“Compassion is the basis for morality.” -Arthur Schopenhauer

 

Lead with Compassion

You point out that we look to leaders in times of suffering. What are some of the ways leaders should work to develop a culture of compassion competence?

We talk to leaders about two things: first, leading WITH compassion—which reminds us that we are all role models for someone. People emulate leaders, so it’s important in a culture of compassion that leaders visibly act with compassion in ways others can emulate.

Second, we talk about leading FOR compassion, which means paying attention to how every decision, policy, and practice is creating—or blocking!—compassion in your organization. We offer design principles to help leaders with this. But if you want a culture of compassion competence, everything you do can be infused with compassion.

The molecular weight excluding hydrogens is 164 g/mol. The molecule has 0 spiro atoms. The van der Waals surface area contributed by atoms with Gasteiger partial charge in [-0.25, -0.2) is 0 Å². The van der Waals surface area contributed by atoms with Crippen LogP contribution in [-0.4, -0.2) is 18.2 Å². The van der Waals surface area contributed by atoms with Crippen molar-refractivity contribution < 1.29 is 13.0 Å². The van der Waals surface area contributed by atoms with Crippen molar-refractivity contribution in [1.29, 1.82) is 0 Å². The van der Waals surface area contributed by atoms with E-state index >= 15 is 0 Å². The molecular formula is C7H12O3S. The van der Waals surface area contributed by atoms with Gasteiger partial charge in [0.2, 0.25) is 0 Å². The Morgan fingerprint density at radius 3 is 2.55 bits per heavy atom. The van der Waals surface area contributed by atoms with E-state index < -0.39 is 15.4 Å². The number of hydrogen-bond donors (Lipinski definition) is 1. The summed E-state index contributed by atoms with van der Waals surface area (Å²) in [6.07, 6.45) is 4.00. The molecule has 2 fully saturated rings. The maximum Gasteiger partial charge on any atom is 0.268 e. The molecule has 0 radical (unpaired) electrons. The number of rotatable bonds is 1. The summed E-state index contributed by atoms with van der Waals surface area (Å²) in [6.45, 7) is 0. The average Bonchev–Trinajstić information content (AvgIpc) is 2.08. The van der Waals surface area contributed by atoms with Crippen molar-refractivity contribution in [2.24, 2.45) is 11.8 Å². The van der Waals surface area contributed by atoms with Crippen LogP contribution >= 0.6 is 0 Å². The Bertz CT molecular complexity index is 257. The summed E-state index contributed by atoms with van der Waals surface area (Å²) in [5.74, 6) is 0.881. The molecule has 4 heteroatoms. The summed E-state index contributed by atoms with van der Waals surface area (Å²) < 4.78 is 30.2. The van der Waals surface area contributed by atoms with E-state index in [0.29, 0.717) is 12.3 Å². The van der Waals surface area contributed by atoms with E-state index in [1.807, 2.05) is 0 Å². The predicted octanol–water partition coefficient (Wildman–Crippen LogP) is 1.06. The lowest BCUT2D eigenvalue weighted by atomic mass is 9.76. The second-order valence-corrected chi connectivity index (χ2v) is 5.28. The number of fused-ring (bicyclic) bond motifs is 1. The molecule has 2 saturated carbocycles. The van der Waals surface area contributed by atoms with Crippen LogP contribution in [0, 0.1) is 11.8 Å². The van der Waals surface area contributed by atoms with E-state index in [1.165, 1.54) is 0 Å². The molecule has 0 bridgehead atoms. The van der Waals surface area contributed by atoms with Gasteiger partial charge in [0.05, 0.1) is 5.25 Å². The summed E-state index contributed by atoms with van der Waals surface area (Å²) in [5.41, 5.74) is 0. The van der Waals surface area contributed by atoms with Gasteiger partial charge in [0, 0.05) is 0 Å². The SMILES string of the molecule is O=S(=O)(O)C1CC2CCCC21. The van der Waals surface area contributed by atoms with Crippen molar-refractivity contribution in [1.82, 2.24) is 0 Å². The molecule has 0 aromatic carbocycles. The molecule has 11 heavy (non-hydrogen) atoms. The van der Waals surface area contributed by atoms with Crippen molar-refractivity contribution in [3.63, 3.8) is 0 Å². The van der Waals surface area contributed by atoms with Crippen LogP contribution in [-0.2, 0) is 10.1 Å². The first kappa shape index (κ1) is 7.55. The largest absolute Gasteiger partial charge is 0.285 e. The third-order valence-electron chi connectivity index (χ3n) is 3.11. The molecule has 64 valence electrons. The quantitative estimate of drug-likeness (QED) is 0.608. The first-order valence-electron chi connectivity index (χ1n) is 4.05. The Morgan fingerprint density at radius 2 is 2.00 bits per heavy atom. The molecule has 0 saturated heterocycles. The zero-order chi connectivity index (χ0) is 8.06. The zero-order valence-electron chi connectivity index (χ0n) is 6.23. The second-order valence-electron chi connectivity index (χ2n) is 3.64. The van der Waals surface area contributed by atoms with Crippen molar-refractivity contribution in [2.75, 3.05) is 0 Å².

“Compassion brings us to a stop, and for a moment we rise above ourselves.” –Mason Cooley

 

What are some ways an entire organization can awaken compassion?

Let me give you four quick things you can do. First, revisit the values in action in the organization, especially the ones related to human beings. Are you assuming that people are essentially good and capable and that they are worthy of compassion? How does this show up in your organization?

Second, look at the network structures. Who’s included and who’s excluded? Are there ways that people feel seen and known at work?

Third, re-examine the roles in your organization and see if you can define them all in relation to compassion. It’s possible—it just requires that you and your team challenge yourself to do it.